conversation is an engine

A lot can happen in a conversation

Posts Tagged ‘Chris Ertel

Can You Engineer a Conversation? (How to Talk #2)

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Depends: Are you looking for control or insight?

In Moments of Impact: How to design conversations that accelerate change (NY: Simon and Schuster, 2014), Chris Ertel and Lisa Kay Solomon argue that some of our most productive conversations come from deciding ahead what we want from the interchange. Their book presents a system of on-ramps that will be particularly useful for anyone charged with gathering a group with the intent of going further than the old, fallow brainstorming sessions allowed.


Conversation, as everyone knows, can be far from benign. For those looking to control a conversation, unless highly skilled, the better (and far less productive) option may be to continue with monologue.

Because a strategic conversation consists of live interactions between people with different perspectives and passions, you can never predict exactly where it will lead. (41)

That is the beauty of conversation: the whimsy factor can drop participants in places they never expected to arrive. That is also the danger—especially in corporate settings where a particular outcome has been strongly hinted at, if not guaranteed.

For those daring souls willing to let go, but who still retain a preferred outcome, Ertel and Solomon’s notion of a “strategic conversation” may just fit the bill. Start by sorting what you are trying to accomplish: build understanding, shape choices or make decisions. And then employ divergent and convergent thinking and other group exercises as necessary.


What I appreciate about Ertel and Solomon’s work is they have built a framework around the basic serendipity of conversation and brought it as a tool into even very hierarchical structures.MomentsOfImpact-10272014

I am convinced we’ll find strategic conversations a formidable tool indeed, especially as we create brand new stuff out in the world.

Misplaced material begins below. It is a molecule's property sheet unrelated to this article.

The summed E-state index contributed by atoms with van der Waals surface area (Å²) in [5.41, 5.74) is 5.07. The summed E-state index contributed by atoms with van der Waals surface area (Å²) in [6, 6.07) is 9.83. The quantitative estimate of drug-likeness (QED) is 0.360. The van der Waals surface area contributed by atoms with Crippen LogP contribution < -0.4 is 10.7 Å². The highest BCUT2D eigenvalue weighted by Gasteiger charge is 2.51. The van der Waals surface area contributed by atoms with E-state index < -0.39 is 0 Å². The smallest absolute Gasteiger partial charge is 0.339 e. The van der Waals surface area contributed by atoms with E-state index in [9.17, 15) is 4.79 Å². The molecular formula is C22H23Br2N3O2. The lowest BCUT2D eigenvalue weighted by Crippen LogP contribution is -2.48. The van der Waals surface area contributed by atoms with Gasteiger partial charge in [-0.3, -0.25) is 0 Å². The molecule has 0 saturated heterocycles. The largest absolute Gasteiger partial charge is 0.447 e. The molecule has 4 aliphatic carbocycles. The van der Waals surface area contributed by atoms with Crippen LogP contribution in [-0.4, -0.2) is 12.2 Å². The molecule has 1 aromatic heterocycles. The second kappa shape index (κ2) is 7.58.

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Moments of Impact: Making Work Conversations [actually] Work

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This third kind of work conversation involves divergent thinking

In Moments of Impact: How to design conversations that accelerate change (NY: Simon and Schuster, 2014), Chris Ertel and Lisa Kay Solomon make the case that we need a third kind of conversation at work. Here’s how Solomon and Ertel categorize most work meetings:

  1. Typical meeting where someone stands at the front blathering on with slides while attendees multitask with Facebook, Twitter and occasionally, actual work.
  2. Brainstorming meeting where people attend to think brand new thoughts (and to eat donuts). But brainstorming meetings are routinely dismissed today as producing far fewer ideas than if the attendees sat in isolation producing ideas before coming together.
  3. Strategic Conversations. This is Ertel and Solomon’s new kind of conversation. Rather than engaging in the typical presentation/multi-tasking meeting, they want attendees to deeply and viscerally engage in a compelling question.
Mindful like a hungry hawk.

Mindful like a hungry hawk.

Moments of Impact is all about how to make this third kind of conversation happen. The book develops five points to help make strategic conversation an experience versus another bout of human downloadment:

  1. Declare objectives/define the purposeMomentsOfImpact-10272014
  2. Identify participants/engage multiple perspectives
  3. Assemble content/frame the issues
  4. Find a venue/set the scene
  5. Set the agenda/make it an experience

Nothing earth-shattering so far, right?

And yet, as it is so often, our connections provide the earth-shattering stuff, rather than any consultant’s formula. Where we connect—with 100% attention—that’s where the magic happens. In connection there something mystical that lies beyond engineering technique and management principles. Moments of Impact is about setting the stage for that connection.

One thing is becoming clearer very day: when we employ mindfulness rather than pursuing mindlessness, we find ourselves deeply engaged rather than seeking more distractions.

Mindfulness in the service of creating an experience also seems to honor humans as human (versus as corporately-owned human capital to be rejiggered at will).

That old attitude may have worked for an assembly line (doubtful), but for our volatile, uncertain, complex and ambiguous world, we need the best each of us can bring.


Image credit: Kirk Livingston

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